Tighter Warehouse Space Adds to the Supply-Chain Squeeze

Warehouse availability in the U.S. fell to record lows in the third quarter, according to figures from real-estate firms that show industrial space is all but disappearing near some of the country’s busiest distribution hubs.

The third-quarter demand for industrial real estate exceeded supply by 41 million square feet, pushing the vacancy rate to 3.6%, down from 4.3% in the same quarter of 2020 and the lowest level in data going back to 2002, according to new figures released by real-estate firm CBRE Group Inc.

CBRE found the vacancy rate for warehouses near the ports of Los Angeles and Long Beach, Calif., the gateway complex that is a major chokepoint adding to global supply-chain snarls, reached 1% in the quarter. The region’s vacancy rate was 2.3% in the same quarter of 2020.

The Boston, central New Jersey and Charleston, S.C., markets showed a 1.9% vacancy rate during the quarter, the lowest rates outside of the Los Angeles region, according to CBRE.

“Space in our markets is effectively sold out,” said Thomas Olinger, chief financial officer of logistics real-estate firm Prologis Inc., in an Oct. 15 earnings call. “In the last 90 days, supply-chain dislocations have become even more pronounced, with customers acting with a sense of urgency to secure the space they need.”

Commercial real-estate services firm Cushman & Wakefield Inc. said it measured the average national industrial vacancy rate at 4.1% in the third quarter, the lowest it has recorded in data going back to 1995.

The squeeze on distribution space is adding to the broader congestion in supply chains, from tight container shipping capacity to backups at inland rail hubs, that has locked down inventory restocking efforts and dragged down economic recovery efforts during the Covid-19 pandemic. Space has been particularly hard to find near U.S. ports as shippers and logistics companies seek out warehouses to store containers and goods.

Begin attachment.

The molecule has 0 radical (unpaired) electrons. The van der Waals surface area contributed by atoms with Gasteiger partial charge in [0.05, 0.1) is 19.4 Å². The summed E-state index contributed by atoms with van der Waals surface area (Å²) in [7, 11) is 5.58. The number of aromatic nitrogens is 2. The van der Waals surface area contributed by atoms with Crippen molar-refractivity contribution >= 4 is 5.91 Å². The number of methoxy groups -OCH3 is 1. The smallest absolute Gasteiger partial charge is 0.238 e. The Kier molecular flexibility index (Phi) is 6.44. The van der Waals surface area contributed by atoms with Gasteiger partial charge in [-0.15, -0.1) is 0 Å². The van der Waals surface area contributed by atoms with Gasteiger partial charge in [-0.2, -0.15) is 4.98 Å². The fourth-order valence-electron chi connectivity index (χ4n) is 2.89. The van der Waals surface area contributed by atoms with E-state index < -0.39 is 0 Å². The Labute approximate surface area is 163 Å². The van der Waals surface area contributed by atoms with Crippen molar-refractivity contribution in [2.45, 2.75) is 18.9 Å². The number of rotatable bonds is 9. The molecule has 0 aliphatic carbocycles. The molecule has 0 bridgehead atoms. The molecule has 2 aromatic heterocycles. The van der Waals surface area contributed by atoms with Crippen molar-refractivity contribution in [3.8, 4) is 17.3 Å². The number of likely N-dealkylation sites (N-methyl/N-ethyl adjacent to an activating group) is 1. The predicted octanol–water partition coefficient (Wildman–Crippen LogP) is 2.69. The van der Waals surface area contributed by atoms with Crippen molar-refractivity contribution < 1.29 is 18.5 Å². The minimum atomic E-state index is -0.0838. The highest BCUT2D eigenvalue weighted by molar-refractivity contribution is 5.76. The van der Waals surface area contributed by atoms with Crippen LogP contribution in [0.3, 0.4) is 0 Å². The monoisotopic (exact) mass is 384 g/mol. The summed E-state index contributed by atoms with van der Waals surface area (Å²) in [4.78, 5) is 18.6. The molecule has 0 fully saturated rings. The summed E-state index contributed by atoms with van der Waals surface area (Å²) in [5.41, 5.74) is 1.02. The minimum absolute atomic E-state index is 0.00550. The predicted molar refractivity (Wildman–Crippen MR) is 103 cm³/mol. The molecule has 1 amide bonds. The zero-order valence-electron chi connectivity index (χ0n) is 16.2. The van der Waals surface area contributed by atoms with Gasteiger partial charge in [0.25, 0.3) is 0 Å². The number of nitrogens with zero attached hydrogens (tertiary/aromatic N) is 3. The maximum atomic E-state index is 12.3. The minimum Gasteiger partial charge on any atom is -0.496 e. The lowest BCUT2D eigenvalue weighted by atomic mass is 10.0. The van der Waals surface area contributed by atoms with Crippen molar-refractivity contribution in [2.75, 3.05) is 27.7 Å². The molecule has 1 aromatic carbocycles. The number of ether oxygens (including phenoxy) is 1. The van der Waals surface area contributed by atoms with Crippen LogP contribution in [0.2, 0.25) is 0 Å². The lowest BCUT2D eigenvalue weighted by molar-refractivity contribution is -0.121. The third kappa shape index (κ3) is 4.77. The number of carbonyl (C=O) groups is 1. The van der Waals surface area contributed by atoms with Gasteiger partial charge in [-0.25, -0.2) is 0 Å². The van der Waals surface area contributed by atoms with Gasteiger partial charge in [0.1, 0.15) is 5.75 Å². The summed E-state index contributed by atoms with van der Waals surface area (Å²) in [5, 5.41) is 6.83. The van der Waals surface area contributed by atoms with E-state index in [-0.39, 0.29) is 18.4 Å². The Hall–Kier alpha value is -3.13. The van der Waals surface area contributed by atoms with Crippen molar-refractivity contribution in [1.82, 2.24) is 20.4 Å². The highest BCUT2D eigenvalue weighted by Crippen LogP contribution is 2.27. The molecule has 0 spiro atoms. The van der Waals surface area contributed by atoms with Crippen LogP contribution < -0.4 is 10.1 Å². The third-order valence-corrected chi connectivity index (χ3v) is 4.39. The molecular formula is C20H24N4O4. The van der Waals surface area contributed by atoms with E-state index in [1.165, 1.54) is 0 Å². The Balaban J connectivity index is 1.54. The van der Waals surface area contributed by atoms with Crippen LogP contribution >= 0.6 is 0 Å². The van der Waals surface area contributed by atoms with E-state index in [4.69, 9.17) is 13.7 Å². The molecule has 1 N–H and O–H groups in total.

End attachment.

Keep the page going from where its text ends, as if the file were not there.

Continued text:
The surging demand for warehouse space since the pandemic began has been driven by the move by consumers to online shopping and efforts by retailers to position goods closer to their customers for faster delivery.

After the pandemic moved more shopping online, “a good percentage of that behavior change, it turns out, has stuck,” said John Morris, who leads CBRE’s industrial and logistics business in the Americas.

Cushman & Wakefield figures show asking rent rates for industrial space rose 8.3% in the third quarter over the same period a year ago, to $7.18 a square foot. CBRE reported a 10.4% year-over-year increase in asking rent rates and a 3.1% increase from the previous quarter to a record high of $8.92 a square foot.

Jason Tolliver, an executive managing director at Cushman & Wakefield who leads the company’s logistics and industrial investor business in the Americas, said the larger woes hitting manufacturing supply chains are hobbling developers’ ability to scale up capacity faster.

“Many clients who are looking to develop, they’re not able to get steel to construct their buildings right now through 2022,” Mr. Tolliver said.

California’s Port of Los Angeles is struggling to keep up with the crush of cargo containers arriving at its terminals, creating one of the biggest choke points in the global supply-chain crisis. This exclusive aerial video illustrates the scope of the problem and the complexities of this process. Photo: Thomas C. Miller

Write to Lydia O’Neal at lydia.oneal@wsj.com

Corrections & Amplifications
Jason Tolliver is an executive managing director at Cushman & Wakefield who leads the company’s logistics and industrial investor business in the Americas. An earlier version of this article incorrectly said he was head of logistics and industrial research at Cushman & Wakefield. (Corrected on Oct. 22)

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Appeared in the October 23, 2021, print edition as ‘Warehouse Space Gets Tighter.’